4 Ayurvedic Herbs for Constipation
The natural ingredient has long been regarded as therapeutic for constipation and this ancient Ayurvedic wisdom is now widely accepted. Studies have found that fiber supplementation is one of the most effective ways to deal with constipation and there are several reasons for this:
Increasing fiber intake can help bulk up stools, allowing them to pass through the gastrointestinal tract at a faster rate.
Psyllium husk is a type of soluble fiber, similar to the fiber in nuts, seeds, beans, and some fruits and veggies. This type of fiber is excellent for relieving constipation as it absorbs water. This gives it the texture of a gel like paste, which is described as mucilage. It softens stools and allows them to pass more easily.
In addition to giving you soluble fiber, psyllium husk fiber is non-fermentable, making it a better choice than other fiber supplements. Reviews have shown that psyllium husk supplementation can be more than 3 times more effective than other types of fiber like insoluble wheat bran.
Sunth is simply a dried and concentrated form of ginger that is widely used in Ayurvedic medicine. Today, the herb’s use extends well beyond Ayurveda and most of us also regard it as a digestive aid. It’s most popular use in modern medicine however, is as a natural anti-nausea remedy for pregnant women who cannot turn to pharmaceutical drugs. It is becoming increasingly clear that Ayurvedic medicines for constipation that contain the ingredient can also be highly effective because of proven benefits of ginger:
Studies have established that ginger can relieve gas buildup or bloating and related abdominal pain, which is often associated with constipation or sluggish bowel movements. The herb has a heating effect that enhances digestion, while it also soothes the digestive tract to ease bowel movements.
Ginger or sunth can also help treat constipation because of its proven ability to accelerate gastric emptying. In other words it can speed up the time within which food is consumed and the waste eliminated from the body.
The herb is also known to exhibit antimicrobial and anti-inflammatory effects, which can reduce gastrointestinal disturbances caused by infection.
Saunf is an ingredient that is familiar to almost everyone living on the Indian subcontinent. Long used as a digestive aid in Ayurveda, saunf is still served after meals to ease digestion, although the practice has seen a decline in recent decades. This is unfortunate, as research shows that there is a clear scientific basis for ancient Ayurvedic recommendations for the use of saunf. Here’s how it can help treat constipation:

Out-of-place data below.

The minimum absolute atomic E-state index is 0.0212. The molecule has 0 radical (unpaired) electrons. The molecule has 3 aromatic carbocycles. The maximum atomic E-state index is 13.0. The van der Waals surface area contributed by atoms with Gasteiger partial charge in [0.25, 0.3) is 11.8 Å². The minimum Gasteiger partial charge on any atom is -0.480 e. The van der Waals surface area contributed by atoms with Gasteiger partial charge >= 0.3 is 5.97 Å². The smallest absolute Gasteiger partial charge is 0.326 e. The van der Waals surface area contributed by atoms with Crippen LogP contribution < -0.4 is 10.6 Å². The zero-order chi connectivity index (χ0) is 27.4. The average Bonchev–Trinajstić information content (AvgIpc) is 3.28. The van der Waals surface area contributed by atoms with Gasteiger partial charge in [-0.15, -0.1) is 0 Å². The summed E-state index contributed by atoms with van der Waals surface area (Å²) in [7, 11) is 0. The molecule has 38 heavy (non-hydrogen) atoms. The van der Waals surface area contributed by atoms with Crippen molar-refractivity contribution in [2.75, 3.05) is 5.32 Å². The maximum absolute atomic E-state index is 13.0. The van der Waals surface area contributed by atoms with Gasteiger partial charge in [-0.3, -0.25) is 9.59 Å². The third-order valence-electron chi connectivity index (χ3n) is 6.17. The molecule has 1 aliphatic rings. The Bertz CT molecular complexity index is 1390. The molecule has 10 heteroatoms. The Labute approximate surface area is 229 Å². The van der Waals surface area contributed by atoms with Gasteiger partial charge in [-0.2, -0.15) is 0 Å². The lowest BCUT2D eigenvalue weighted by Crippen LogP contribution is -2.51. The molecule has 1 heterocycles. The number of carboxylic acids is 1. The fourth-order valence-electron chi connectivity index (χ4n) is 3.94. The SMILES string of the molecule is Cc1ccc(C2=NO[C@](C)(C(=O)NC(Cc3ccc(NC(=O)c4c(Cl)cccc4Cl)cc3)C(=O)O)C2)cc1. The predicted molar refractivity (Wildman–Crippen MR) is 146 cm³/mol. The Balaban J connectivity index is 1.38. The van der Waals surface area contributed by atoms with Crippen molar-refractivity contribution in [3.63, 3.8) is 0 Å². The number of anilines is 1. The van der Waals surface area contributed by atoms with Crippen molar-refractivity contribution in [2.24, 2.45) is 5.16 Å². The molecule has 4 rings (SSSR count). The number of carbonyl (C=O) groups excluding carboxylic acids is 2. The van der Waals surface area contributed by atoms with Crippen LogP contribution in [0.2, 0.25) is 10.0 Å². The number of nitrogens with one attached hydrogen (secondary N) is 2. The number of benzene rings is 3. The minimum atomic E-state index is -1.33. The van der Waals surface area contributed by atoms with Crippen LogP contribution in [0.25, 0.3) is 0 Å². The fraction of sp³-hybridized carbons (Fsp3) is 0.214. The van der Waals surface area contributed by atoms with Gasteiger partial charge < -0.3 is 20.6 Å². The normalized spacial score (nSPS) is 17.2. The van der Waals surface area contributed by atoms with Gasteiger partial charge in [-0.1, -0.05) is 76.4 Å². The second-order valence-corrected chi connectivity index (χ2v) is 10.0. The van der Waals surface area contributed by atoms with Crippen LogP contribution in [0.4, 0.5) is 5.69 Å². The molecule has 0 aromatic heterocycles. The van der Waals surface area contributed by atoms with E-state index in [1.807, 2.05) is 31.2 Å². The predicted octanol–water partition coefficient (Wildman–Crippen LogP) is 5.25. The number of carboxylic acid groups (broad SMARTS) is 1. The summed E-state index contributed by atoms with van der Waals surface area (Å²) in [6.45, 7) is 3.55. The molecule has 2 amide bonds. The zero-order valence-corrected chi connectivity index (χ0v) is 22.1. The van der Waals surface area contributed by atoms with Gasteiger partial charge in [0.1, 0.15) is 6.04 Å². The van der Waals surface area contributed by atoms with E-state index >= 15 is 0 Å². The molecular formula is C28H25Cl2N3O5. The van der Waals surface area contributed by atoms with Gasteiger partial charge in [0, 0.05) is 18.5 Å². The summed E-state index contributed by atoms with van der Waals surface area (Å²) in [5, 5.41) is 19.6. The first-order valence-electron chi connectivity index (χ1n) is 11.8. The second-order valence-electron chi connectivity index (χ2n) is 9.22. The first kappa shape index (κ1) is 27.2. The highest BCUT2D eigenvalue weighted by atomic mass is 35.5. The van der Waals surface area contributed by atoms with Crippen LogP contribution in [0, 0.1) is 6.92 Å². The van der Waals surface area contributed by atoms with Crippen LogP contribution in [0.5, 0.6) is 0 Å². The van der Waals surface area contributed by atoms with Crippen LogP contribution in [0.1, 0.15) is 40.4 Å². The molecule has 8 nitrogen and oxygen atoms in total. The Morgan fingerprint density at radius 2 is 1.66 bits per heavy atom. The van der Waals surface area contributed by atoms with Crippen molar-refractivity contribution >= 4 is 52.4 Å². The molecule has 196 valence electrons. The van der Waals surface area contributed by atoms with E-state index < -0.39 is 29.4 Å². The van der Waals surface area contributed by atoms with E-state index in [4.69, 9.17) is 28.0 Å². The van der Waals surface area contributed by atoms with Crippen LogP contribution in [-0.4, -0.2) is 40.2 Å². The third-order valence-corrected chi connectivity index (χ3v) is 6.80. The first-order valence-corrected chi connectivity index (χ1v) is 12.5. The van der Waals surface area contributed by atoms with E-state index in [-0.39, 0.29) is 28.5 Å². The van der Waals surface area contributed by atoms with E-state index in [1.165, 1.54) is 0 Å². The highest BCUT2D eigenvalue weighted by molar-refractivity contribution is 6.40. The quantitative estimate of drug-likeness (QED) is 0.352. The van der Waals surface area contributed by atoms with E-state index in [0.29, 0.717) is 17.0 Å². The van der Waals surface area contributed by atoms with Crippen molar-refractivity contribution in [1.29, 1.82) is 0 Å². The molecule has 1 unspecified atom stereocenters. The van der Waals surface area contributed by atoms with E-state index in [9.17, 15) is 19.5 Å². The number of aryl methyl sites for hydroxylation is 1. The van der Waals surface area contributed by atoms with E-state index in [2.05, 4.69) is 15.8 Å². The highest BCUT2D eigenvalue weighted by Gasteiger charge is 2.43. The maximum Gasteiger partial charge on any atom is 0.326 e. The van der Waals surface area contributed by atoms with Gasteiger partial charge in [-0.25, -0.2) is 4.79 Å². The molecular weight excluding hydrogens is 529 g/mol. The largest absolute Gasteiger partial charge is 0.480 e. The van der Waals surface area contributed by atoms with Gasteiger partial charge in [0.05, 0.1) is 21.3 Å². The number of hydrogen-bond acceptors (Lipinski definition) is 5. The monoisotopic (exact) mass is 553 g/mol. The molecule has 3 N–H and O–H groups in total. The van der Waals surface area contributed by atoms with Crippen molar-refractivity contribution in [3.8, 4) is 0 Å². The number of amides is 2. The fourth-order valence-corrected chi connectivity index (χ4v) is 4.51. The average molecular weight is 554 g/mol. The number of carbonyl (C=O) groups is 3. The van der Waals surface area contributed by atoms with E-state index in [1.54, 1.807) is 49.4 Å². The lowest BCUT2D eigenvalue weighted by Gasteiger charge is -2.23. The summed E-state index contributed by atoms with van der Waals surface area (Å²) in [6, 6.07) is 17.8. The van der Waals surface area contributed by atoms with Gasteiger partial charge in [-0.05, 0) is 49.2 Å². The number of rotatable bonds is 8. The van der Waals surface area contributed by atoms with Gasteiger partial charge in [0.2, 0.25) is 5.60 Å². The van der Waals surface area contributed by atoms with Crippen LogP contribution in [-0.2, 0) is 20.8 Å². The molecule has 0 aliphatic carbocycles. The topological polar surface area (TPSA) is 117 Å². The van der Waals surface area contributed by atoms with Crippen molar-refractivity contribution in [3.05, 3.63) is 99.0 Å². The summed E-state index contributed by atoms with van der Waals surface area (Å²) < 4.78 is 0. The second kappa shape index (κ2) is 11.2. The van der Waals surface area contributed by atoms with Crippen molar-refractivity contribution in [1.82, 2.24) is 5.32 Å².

Saunf or fennel seeds are a rich source of dietary fiber – just one tablespoon of the seeds would give you about 2 grams of fiber. That’s roughly the same amount of fiber that you would get from eating a small banana. Not surprisingly, saunf consumption aids digestion and reduces gas buildup.
Research shows that saunf contains natural compounds that exhibit antibacterial, antifungal, and anti-inflammatory properties. This can lower the risk of gas, bloating, and constipation that could be caused by contamination of food.
Anti-inflammatory effects of saunf can not only ease intestinal inflammation and swelling to improve digestion, but it can also relax the muscles to relieve constipation. Some studies have also indicated that the herb may enhance protection against gastric ulcer formation.
Sonamukhi is an important herb in Ayurveda’s arsenal of medicinal herbs, but it’s also familiar to much of the world as senna. Sonamukhi is simply the Indian variant or strain of this herb. Today, some of the best herbal and Ayurvedic medicine for constipation contain sonamukhi as a main ingredient. This is not surprising when you look at the herb’s main features:
The herb is rich in glycosides, which have a stimulating effect on nerves in the gut. This helps accelerate digestion and bowel movements.
Senna is also believed to stimulate the production of certain digestive enzymes, improving or speeding up the breakdown of ingested food and the absorption of nutrients. This can lower the risk of constipation.
Senna is used as a herbal laxative in mainstream health care too and is regarded as safe for adults. The herb should only be avoided if you suffer from certain pre-existing conditions like IBS or are pregnant.
It’s worth noting that these are not the only Ayurvedic herbs that can help with constipation, but they are the most effective. Triphala is another effective formulation, but is a blend of three herbs, which is why it was not included here.
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